"It's a play about a private equity firm and when you say that, people will say, 'Wow. Sounds really exciting,'" he said with a laugh. "But the thing about this play is the script is really cool. The audience gets dropped into a world of high finance."

That sense of disorientation is purposeful, said Hargadon of Elgin.

"The playwright (Sarah Burgess) said she wants the audience to be dropped inside of this rabbit hole in 10 minutes so, you're like 'what's going on?'"

"The dialogue is sharp and concise and it moves really quickly," said Batavia resident Jennifer Wilson, who plays Jenny in the play. "There's no time to get bored."

"(The script) is literate and the language pops, kind of like they're in a ring trying to get out," Hargadon said. "It's also a comedy; it has a sense of humor about itself. It's a dark comedy."

The play centers on a company called the Landmark Luggage Company and how its fate falls into the hands of a private equity company. Jeff and Jenny have different ideas about how to move forward with a company that's lost its way.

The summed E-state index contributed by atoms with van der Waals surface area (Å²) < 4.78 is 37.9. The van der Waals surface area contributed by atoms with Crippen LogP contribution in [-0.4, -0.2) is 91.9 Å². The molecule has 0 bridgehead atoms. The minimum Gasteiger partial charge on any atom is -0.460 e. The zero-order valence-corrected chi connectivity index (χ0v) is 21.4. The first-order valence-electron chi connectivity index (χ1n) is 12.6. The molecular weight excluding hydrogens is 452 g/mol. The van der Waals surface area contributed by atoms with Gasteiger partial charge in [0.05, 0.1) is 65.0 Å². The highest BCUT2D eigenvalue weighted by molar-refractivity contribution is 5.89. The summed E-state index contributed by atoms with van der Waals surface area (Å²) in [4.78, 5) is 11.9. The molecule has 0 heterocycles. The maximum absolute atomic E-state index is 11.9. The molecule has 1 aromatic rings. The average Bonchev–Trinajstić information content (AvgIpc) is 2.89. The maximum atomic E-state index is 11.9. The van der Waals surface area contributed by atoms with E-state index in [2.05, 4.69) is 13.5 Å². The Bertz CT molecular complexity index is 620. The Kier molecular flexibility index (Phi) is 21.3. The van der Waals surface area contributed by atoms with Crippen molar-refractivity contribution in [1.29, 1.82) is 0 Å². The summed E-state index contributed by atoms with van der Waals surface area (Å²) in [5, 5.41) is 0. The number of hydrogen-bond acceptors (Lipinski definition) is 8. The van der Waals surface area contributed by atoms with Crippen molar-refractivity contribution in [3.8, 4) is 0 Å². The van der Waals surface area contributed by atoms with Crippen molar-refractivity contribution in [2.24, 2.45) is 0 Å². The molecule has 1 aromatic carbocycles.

"Jeff goes to his boss and says, 'I have a plan. We can regrow this company, keep jobs in America, and redevelop it.' Jenny says she has a better plan: 'We can make more money if we liquidate it,'" Hargadon explained.

It's that disagreement that sparks the play's trajectory.

"The characters are visceral; they're all fighting for something and they're all going against each other," Wilson said. "There's just this really great back-and-forth."

With that war of words as a starting point, the company hopes audience members will choose sides based on whose mindset speaks to them.

"Once you get past that, you start to rally around your party: who you want to win or come out on top," Hargadon said. "You will find some people real annoying but, there's a wonderful thing near the end that makes you reevaluate the whole thing."